Got workers’ comp questions? We’ve got answers. It’s hard to keep track of all the Workers’ Compensation acronyms, definitions, best practices and more! So we’re sharing a few frequently asked questions we recently received from our Vigilant Manufacturing Retro members.
What is Standard Premium; is it the same premium I pay to L&I?
Standard premium is the amount that Labor & Industries uses to calculate retro refunds and it is often lower than what a company actually pays to L&I. The premium that a company pays to L&I is a combination of four different rates: Accident Fund, Medical Aid Fund, Stay at Work Fund and Supplemental Pension Fund. The Accident Fund and Medical Aid Fund make up the vast majority of a company’s premium and are the only two rates that are counted toward the standard premium amount. The total premium a company pays L&I each quarter is often referred to as “Guaranteed Cost” or “Composite” premium.
How do we compare with other companies that are similar to us?
One of the best ways to measure performance against peers is through the Experience Modification Factor (EMF). This is a multiplier on a company’s insurance rates that determines if it pays more or less than the average company. So let’s say, a company’s primarily reporting worker hours in the 3405 risk class code for “Precision Machine Parts Manufacturing”. In 2021 this code costs $0.7323 per worker hour. Effectively, a company’s experience factor is then multiplied by that “base” rate to determine its “effective” rate (what it actually pays). Statewide an EMF of 1.0000 is considered par though the actual state average is closer to 0.9000. So if a company’s EMF is high, above 1, it means the company is paying more for its workers’ compensation coverage than the average employer in Washington. This isn’t a straightforward multiplication problem though, only the Accident Fund, Medical Aid Fund and Stay and Work Fund rates are multiplied by a company’s EMF. The Supplemental Pension Fund rate is the same statewide and is unaffected by EMF.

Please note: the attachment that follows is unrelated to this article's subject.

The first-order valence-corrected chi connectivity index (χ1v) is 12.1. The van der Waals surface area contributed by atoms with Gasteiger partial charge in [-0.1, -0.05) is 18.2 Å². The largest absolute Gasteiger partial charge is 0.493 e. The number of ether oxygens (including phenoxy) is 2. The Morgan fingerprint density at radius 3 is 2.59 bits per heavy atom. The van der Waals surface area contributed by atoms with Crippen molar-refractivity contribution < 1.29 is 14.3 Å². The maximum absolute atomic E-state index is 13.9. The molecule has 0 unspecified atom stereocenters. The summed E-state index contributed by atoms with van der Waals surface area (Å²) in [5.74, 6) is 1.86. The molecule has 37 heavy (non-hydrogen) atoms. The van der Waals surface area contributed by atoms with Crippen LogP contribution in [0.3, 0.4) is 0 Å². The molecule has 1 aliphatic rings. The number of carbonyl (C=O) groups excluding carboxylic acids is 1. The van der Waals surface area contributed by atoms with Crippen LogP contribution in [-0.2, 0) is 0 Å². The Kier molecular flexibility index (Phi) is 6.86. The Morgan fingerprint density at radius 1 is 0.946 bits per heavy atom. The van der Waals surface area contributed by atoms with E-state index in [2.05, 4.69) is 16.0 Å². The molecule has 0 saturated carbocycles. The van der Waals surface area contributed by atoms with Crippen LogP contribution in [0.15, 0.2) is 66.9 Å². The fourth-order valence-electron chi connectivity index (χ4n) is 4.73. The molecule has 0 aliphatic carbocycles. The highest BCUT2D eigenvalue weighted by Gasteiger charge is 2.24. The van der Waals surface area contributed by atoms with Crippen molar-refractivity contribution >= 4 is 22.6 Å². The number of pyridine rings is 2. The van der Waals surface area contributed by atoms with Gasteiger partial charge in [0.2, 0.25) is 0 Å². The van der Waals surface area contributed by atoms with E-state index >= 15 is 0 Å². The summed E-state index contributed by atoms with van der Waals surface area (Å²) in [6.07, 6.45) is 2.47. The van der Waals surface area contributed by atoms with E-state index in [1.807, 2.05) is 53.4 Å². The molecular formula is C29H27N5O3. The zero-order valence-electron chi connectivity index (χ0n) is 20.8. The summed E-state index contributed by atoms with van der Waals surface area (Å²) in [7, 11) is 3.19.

What is loss ratio?
For retro purposes a loss ratio is a measure of the cost of a company’s claims versus the amount of standard premium that it paid to L&I. It’s simply the developed cost of claims divided by standard premium in a given plan year. Lower loss ratios means L&I has more unused premium to return via retro refunds.
What is a compensable claim? How do I prevent injuries in the first place? In general what can we be focusing on or doing to save money? (see this article). If you have any of these questions or others our workers’ compensation team is just a phone call away. We’re here to support Washington manufacturing and agricultural companies in their effort to keep workers safe and lower workers’ comp costs.